Now I have a lot of areas to treat, to keep ahead of the weeds. For convenience sake, I have been purchasing ready-to-use Roundup, which comes with a variety of application methods. The first one I tried required pumping air into the container to create enough pressure to spray the herbicide. This is how my sprayer works, so I'm not unfamiliar with this kind of operation, but for some reason, I could not get much pressure built up inside the container. The second bottle of Roundup I purchased came with a battery operated sprayer. Using this one was much easier and effective. This is going to be my go-to method unless I find something even better to use.

I was hoping the sweet potato vine I planted on the front porch would climb the trellis there, but it only went so far, despite my efforts to direct it upward. My neighbor across the street reported similar frustrations with her sweet potato vine not vining very much. Next year I'll try something else in this location, but may still use some sweet potato vine in hanging baskets.

The black eyed Susan along the fence on the south side of the house is trying to choke out everything else growing there. I hope to rescue the few surviving coneflower plants; I think the ironweed can hold its own for a while, not sure about the aster. Susan is such a thug, something gardening catalogs don't usually point out. To be fair, ironweed can spread aggressively as well.

Lately, I've been experimenting with what I call Bento dishes - bento box meals served on a plate. Sometimes all I need for a particular recipe is a small handful of, say, green beans, but finding a place that sells loose green beans is a challenge. Farmers markets are also a challenge when it comes to timing and parking and crowds. So, after years of not growing vegetables, I have the urge to return to growing some of my own food. But in much smaller amounts. In containers. This will require some research and experimenting, two things I love to do.

About the only birds I see at the feeders these days are sparrows. There is the occasional housefinch, goldfinch, cardinal, blue jay, etc. but otherwise, not much diversity. I think I saw a northern mockingbird one day, and one of the landscape guys swore he heard cedar waxwing. Papa wren scolds me and Finn whenever we exit the front door, as there is a wren family in the house hanging in the maple tree. I'm looking forward to migration season, which may be closer than one thinks: a flock of geese flew overhead today, presumably heading south.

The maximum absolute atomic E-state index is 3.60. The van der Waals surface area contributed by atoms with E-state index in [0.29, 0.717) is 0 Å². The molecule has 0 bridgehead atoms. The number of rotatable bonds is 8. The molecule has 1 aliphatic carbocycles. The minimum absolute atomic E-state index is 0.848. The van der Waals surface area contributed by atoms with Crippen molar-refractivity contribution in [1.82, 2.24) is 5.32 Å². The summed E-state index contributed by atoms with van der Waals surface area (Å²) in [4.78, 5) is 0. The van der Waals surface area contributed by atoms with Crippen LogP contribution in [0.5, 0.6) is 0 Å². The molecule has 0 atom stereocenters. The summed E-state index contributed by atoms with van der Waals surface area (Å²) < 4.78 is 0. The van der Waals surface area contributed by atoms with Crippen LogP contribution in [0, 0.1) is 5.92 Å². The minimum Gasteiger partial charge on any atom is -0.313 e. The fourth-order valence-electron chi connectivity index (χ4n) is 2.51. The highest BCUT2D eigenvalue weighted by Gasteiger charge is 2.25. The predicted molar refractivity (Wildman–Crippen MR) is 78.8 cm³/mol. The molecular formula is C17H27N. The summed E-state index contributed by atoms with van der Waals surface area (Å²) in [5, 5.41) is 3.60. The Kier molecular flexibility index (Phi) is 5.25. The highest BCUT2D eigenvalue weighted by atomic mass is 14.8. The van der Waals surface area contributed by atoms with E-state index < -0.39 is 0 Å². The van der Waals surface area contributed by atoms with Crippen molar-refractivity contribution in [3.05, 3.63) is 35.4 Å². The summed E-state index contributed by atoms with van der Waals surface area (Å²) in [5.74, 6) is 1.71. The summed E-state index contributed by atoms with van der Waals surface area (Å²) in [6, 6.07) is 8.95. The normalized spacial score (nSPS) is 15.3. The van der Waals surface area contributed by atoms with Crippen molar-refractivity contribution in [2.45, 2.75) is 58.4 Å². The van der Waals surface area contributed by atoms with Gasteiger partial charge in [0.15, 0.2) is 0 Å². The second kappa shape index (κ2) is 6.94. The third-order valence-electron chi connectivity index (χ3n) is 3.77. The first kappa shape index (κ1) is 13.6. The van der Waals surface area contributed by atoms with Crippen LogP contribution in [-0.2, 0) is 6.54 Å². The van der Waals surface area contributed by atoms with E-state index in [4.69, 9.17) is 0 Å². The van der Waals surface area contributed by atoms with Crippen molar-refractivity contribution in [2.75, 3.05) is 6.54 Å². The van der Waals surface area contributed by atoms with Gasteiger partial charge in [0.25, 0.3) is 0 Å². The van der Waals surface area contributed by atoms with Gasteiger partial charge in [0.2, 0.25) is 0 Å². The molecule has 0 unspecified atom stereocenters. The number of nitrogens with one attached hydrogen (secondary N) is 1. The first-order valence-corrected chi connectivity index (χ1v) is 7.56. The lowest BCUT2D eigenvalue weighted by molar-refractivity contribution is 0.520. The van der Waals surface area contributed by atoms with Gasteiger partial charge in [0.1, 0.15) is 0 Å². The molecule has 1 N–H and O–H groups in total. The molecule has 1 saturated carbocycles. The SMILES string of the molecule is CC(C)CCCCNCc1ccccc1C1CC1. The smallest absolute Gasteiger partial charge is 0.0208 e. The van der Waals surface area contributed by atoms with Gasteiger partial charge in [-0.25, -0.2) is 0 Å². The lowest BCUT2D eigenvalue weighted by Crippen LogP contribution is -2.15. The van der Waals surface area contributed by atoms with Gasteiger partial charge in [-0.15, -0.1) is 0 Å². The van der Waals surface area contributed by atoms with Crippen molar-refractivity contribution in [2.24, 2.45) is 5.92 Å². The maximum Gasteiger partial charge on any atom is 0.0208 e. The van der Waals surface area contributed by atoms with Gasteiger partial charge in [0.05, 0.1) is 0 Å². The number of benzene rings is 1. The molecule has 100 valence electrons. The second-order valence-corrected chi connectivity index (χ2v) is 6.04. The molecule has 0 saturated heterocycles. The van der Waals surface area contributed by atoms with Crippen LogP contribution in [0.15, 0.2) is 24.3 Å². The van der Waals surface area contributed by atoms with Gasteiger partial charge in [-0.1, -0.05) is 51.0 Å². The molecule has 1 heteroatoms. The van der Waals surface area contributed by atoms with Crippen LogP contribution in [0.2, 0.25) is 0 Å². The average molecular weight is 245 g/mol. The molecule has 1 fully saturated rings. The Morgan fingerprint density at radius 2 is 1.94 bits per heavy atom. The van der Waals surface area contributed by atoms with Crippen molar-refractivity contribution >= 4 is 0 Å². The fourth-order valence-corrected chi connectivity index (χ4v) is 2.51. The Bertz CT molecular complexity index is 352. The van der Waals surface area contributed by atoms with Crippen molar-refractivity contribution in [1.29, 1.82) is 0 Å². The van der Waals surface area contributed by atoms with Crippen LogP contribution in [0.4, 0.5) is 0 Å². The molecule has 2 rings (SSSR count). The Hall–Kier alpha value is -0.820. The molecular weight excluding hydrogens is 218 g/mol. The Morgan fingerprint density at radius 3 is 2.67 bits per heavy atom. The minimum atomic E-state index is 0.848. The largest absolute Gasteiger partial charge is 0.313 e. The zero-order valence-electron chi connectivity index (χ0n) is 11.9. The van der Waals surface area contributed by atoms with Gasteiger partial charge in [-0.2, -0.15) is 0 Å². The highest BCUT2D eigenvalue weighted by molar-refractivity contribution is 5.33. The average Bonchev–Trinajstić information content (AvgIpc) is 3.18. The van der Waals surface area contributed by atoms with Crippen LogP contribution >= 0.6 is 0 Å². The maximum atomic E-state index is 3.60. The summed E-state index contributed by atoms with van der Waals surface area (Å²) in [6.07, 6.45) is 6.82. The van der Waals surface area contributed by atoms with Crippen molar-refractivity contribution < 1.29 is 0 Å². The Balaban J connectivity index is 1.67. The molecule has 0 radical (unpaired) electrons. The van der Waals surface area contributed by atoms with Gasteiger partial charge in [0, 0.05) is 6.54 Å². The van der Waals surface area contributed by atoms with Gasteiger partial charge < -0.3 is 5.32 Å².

Wednesday, August 03, 2022


Now that I've been watering (and watering and watering) post-installation, I'm discovering that the donut-shaped watering bags are not the time-savers I imagined them to be. While filling, they need babysitting to keep the water in the bag and not running out of the hole. Also, they block rain. So I am going to remove them from the shrubs.

The zippered watering pouches around the trees, however, are easier to manage. I can insert the hose and walk away, to deadhead flowering plants or fill birdfeeders. They don't work for shrubby plants, though, and are too tall for the hickory tree.

The plants are not only settling in but thriving (except for a few ragworts that get disturbed by Finn who thinks all that mulch is just a giant outdoor litter box). Some are even blooming, like the nodding onion and columbine.

And the ragwort is spreading, just like it should.

Last weekend, my daughter, granddaughter, and I went to Indianapolis to shop. Our first stop was Brickyard Ceramics, which has a field of wildflowers for a front yard. This photo doesn't do it justice.

I sowed more grass seed on bare areas in the lawn. After one round of Roundup, I've discovered that it doesn't work well on vines, just as the herbicide I have for vines doesn't work on other weeds. There is still some trumpet vine that needs to be erradicated, as well as some grape vine and poison ivy. The yucca and false indigo are popping up, unfortunately. And nutsedge is the bane of my lawn and nearby beds.

I updated the plant list for your viewing pleasure.

Today is HOT, HOT, HOT, but the next week or so promises to be milder, plus maybe rain. I'm ready for a break from watering.